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Lost Greek statue of Zeus remade with 3D printing – BBC News

by • August 4, 2016 • No Comments

3D printed ZeusImage copyrightStratasysImage caption The original statue was created of wood, ivory and gold but the recreation is entirely thermoplastics An ancient Greek statue of Zeus has been recreated via 3D printing, after it was lost in the 5th Century.
One of the seven wonders of the ancient world, the statue of Zeus at Olympia was recorded only in descriptions and illustrations on coins.
3D printing firms Stratasys and 3DPTree created the recreation for the Millennium Gate Museum in the US city of Atlanta.
One tremendous in classical sculpture said 3D printing was a “powerful tool” for learning of lost artefacts.
The Greek statue was roughly 13m tall but the 3D-printed edition stands at a additional modest 1.8m.

It is an take on to replicate the figure – created of wood, ivory and gold – which was lost in a fire at the Palace of Lausus in Constantinople, the city now known as Istanbul.
The parts were printed in thermoplastics, via a 3D version which approximated the create of the statue.
Image copyrightStratasysImage caption It took two days to 3D-print Zeus’s body – and another 20 hours for his legs 3D printing had brought a long lost artefact “to life”, according to Jesse Roitenberg at Stratasys.
“It’s not only for engineers, it is not only for createers – it is for art, it is for archaeologists,” he told the BBC.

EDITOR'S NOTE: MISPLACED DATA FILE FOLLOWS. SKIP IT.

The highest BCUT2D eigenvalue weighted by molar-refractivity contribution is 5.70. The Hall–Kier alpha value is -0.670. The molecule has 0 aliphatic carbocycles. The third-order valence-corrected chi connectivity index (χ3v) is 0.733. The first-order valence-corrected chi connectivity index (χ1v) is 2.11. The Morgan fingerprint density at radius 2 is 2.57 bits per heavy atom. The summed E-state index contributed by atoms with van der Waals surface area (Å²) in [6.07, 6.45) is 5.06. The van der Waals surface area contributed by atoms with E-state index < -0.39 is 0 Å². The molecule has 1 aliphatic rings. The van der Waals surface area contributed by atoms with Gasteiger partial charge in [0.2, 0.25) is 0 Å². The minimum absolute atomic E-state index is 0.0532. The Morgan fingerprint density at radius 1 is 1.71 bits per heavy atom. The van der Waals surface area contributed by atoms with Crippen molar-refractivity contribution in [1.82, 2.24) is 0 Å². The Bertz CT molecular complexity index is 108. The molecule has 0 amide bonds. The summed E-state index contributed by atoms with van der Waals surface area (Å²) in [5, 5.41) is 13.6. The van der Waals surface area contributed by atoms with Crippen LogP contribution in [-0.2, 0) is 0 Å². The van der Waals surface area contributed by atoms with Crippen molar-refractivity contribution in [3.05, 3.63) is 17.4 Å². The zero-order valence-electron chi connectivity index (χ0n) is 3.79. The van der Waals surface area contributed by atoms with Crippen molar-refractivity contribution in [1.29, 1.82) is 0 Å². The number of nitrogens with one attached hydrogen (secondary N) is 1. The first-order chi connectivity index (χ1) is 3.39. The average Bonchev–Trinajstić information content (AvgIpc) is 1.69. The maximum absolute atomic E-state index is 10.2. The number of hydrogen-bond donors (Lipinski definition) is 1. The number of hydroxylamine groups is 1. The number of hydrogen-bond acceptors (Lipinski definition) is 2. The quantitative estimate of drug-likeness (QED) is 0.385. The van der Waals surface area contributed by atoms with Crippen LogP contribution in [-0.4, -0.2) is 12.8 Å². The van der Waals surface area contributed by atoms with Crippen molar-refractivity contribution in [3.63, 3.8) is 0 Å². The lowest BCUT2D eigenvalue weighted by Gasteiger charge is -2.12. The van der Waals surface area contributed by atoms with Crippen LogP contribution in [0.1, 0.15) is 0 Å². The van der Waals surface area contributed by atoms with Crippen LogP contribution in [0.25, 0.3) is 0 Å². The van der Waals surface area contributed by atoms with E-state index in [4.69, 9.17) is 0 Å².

Mr Roitenberg, a former schoolteacher, said it took two days to 3D print Zeus’s body and 20 hours to print his legs.
After a few finishing of the statue’s surface, the pieces were shipped to another location for assembly.
‘Jigsaw puzzle’
“Often, studying the ancient world is like attempting to put the pieces of a jigsaw puzzle back together – but you’ve lost the cover with the picture and half the pieces,” said Susanne Turner, curator at the Museum of Classical Archaeology in Cambridge, who was not involved with the project.
“Anything which allows for academics and interested participants of the public to be able-bodied to visualise and imagine what these lost things may have looked like is an incredibly powerful tool,” she told the BBC.
But, Dr Turner pointed out which most museums – which include her own – had featured replicas generated with other media for most years.
Artefacts which have been lost in modern times have in addition been recreated via 3D technologies, such as those at the ancient Semitic city of Palmyra in present-day Syria.
Recently, one group of archaeologists reconstructed Palmyra’s Arch of Triumph in Trafalgar Square in London with the assist of 3D innovation.
“I ponder [3D technologies] are going to become increasingly important,” said Dr Turner, “because it is so terribly distressing which those artefacts were lost.”

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